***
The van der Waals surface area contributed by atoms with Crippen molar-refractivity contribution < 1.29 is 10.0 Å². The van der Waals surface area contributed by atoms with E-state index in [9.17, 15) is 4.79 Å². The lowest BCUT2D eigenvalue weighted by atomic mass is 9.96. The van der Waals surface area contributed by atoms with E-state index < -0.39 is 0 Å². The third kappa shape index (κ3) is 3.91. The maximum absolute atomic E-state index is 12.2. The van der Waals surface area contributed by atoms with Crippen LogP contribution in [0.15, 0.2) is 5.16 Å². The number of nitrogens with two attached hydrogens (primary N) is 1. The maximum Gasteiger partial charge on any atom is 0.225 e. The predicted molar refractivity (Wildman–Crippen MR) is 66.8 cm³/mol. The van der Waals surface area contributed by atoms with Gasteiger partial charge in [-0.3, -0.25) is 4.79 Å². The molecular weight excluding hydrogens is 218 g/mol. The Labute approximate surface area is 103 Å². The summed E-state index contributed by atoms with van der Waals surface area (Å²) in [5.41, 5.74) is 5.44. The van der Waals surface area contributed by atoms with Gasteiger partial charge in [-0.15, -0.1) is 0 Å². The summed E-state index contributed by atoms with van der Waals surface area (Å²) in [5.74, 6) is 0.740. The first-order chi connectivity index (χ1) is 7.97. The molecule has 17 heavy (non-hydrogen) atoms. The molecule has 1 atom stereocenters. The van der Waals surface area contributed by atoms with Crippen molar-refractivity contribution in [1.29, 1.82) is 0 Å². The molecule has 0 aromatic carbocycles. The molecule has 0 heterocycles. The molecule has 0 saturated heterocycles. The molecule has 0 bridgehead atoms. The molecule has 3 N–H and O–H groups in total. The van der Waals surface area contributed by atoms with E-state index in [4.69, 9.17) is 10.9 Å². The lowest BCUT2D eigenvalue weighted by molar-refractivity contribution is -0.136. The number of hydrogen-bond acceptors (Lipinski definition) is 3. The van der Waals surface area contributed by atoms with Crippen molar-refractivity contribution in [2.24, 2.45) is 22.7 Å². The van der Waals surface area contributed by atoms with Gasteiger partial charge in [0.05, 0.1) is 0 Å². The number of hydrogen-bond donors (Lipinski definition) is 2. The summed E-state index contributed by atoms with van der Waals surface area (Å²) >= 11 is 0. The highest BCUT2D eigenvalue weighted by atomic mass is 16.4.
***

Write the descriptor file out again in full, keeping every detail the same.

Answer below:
The van der Waals surface area contributed by atoms with Crippen molar-refractivity contribution < 1.29 is 10.0 Å². The van der Waals surface area contributed by atoms with E-state index in [9.17, 15) is 4.79 Å². The lowest BCUT2D eigenvalue weighted by atomic mass is 9.96. The van der Waals surface area contributed by atoms with E-state index < -0.39 is 0 Å². The third kappa shape index (κ3) is 3.91. The maximum absolute atomic E-state index is 12.2. The van der Waals surface area contributed by atoms with Crippen LogP contribution in [0.15, 0.2) is 5.16 Å². The number of nitrogens with two attached hydrogens (primary N) is 1. The maximum Gasteiger partial charge on any atom is 0.225 e. The predicted molar refractivity (Wildman–Crippen MR) is 66.8 cm³/mol. The van der Waals surface area contributed by atoms with Gasteiger partial charge in [-0.3, -0.25) is 4.79 Å². The molecular weight excluding hydrogens is 218 g/mol. The Labute approximate surface area is 103 Å². The summed E-state index contributed by atoms with van der Waals surface area (Å²) in [5.41, 5.74) is 5.44. The van der Waals surface area contributed by atoms with Gasteiger partial charge in [-0.15, -0.1) is 0 Å². The summed E-state index contributed by atoms with van der Waals surface area (Å²) in [5.74, 6) is 0.740. The first-order chi connectivity index (χ1) is 7.97. The molecule has 17 heavy (non-hydrogen) atoms. The molecule has 1 atom stereocenters. The van der Waals surface area contributed by atoms with Crippen molar-refractivity contribution in [1.29, 1.82) is 0 Å². The molecule has 0 aromatic carbocycles. The molecule has 0 heterocycles. The molecule has 0 saturated heterocycles. The molecule has 0 bridgehead atoms. The molecule has 3 N–H and O–H groups in total. The van der Waals surface area contributed by atoms with E-state index in [4.69, 9.17) is 10.9 Å². The lowest BCUT2D eigenvalue weighted by molar-refractivity contribution is -0.136. The number of hydrogen-bond acceptors (Lipinski definition) is 3. The van der Waals surface area contributed by atoms with Crippen molar-refractivity contribution in [2.24, 2.45) is 22.7 Å². The van der Waals surface area contributed by atoms with Gasteiger partial charge in [0.05, 0.1) is 0 Å². The number of hydrogen-bond donors (Lipinski definition) is 2. The summed E-state index contributed by atoms with van der Waals surface area (Å²) >= 11 is 0. The highest BCUT2D eigenvalue weighted by atomic mass is 16.4.